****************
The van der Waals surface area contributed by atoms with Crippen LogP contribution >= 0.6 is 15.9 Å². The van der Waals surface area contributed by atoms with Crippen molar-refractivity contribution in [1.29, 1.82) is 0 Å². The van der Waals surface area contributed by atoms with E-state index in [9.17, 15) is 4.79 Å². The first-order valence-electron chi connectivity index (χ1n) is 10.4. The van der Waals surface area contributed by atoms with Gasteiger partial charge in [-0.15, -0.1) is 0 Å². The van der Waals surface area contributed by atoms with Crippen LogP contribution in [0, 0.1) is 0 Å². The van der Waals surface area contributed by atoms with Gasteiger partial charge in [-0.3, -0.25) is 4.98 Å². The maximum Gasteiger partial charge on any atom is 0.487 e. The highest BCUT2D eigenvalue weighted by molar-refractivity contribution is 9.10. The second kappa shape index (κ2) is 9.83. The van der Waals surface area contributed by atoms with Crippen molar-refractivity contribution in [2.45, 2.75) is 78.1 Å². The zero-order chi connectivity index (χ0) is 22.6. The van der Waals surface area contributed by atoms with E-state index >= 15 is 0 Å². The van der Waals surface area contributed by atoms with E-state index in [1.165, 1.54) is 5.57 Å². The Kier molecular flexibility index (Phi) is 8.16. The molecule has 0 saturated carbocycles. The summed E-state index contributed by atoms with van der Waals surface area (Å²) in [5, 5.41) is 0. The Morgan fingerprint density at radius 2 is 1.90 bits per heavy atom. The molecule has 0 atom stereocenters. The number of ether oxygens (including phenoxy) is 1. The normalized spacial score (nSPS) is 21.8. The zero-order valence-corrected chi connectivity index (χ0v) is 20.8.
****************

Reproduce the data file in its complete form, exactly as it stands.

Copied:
The van der Waals surface area contributed by atoms with Crippen LogP contribution >= 0.6 is 15.9 Å². The van der Waals surface area contributed by atoms with Crippen molar-refractivity contribution in [1.29, 1.82) is 0 Å². The van der Waals surface area contributed by atoms with E-state index in [9.17, 15) is 4.79 Å². The first-order valence-electron chi connectivity index (χ1n) is 10.4. The van der Waals surface area contributed by atoms with Gasteiger partial charge in [-0.15, -0.1) is 0 Å². The van der Waals surface area contributed by atoms with Crippen LogP contribution in [0, 0.1) is 0 Å². The van der Waals surface area contributed by atoms with Gasteiger partial charge in [-0.3, -0.25) is 4.98 Å². The maximum Gasteiger partial charge on any atom is 0.487 e. The highest BCUT2D eigenvalue weighted by molar-refractivity contribution is 9.10. The second kappa shape index (κ2) is 9.83. The van der Waals surface area contributed by atoms with Crippen molar-refractivity contribution in [2.45, 2.75) is 78.1 Å². The zero-order chi connectivity index (χ0) is 22.6. The van der Waals surface area contributed by atoms with E-state index >= 15 is 0 Å². The van der Waals surface area contributed by atoms with E-state index in [1.165, 1.54) is 5.57 Å². The Kier molecular flexibility index (Phi) is 8.16. The molecule has 0 saturated carbocycles. The summed E-state index contributed by atoms with van der Waals surface area (Å²) in [5, 5.41) is 0. The Morgan fingerprint density at radius 2 is 1.90 bits per heavy atom. The molecule has 0 atom stereocenters. The number of ether oxygens (including phenoxy) is 1. The normalized spacial score (nSPS) is 21.8. The zero-order valence-corrected chi connectivity index (χ0v) is 20.8.